Ecological Analysis of the Soundscape


Essentially all of the earth’s ecosystems have been influenced by human activity. Many scientists and policy analysts believe that the state of the earth’s environment is acute and that prudent action is needed to achieve a more sustainable planet. Of critical importance to the goal of sustainability is the preservation of bio-rich ecosystems, which are also sensitive to human activity. Such ecosystems must be monitored for continuous health assessment, forewarnings of potential crises and opportunities to take remedial action. Failure to care for the environment will create enormous expenses and potentially irreversible damage. Hence, proactive measures are needed to develop methods to monitor changes to ecosystems. Research has begun to generate sensor networks for monitoring natural phenomena, but much work is still needed. Monitoring biodiversity within ecosystems is enormously difficult and methods that are not labor intensive and highly intrusive are needed.

This need for new methods drove the intellection of an approach to ecological inspection that integrates biological information from a myriad of disciplinary observations into a compendious model of perception. Driven by a diverse set of challenging ecological questions involving the design of integrated and adaptive systems composed of highly heterogeneous sensors (in situ and ex situ), this research uses acoustic signals as the prime marker of the health of our environment. Ecological Acoustics Research (EAR)  focuses on the use of sound and other biophysical information to assess the dynamics and conditions of ecosystems. Such research requires a multidisciplinary approach that integrates ecology, acoustics, communication technologies, computer engineering, geography and information management expertise.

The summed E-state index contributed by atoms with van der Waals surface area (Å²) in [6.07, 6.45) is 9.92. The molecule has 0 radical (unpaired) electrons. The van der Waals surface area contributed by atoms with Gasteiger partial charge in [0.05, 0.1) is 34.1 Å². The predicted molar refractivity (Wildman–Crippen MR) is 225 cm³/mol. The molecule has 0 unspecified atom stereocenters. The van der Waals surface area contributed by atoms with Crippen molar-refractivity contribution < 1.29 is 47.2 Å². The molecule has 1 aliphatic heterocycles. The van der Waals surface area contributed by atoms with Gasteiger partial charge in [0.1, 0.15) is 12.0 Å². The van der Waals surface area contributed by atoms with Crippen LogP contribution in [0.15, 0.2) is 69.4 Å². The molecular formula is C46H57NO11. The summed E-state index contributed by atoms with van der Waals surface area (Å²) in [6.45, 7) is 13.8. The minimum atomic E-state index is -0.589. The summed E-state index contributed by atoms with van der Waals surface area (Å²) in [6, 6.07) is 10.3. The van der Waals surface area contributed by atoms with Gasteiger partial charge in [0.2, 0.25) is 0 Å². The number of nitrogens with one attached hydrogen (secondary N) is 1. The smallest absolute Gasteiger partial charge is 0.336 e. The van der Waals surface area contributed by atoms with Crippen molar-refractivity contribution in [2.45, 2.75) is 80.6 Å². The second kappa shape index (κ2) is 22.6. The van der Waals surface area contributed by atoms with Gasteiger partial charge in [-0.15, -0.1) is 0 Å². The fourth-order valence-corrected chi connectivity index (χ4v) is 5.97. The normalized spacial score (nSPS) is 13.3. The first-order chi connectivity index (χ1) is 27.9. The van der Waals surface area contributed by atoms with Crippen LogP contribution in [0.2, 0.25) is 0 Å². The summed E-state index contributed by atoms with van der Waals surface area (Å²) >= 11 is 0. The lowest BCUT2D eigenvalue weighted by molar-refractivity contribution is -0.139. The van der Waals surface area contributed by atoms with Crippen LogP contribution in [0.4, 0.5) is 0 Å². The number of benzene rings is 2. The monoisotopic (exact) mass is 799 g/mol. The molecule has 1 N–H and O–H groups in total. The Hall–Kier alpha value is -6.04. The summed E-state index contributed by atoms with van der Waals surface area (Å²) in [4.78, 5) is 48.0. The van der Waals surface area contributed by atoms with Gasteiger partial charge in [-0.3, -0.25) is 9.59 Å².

Bryan Pijanowski and a Team of Students Configure a Microphone in the Field

Dr. Bryan Pijanowski

Department of Forestry and Natural Resources

Purdue University

West Lafayette, Indiana 47907

To contact us:

Phone: 765.496.2215

Fax: 765.496.2422


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Department of Forestry and Natural Resources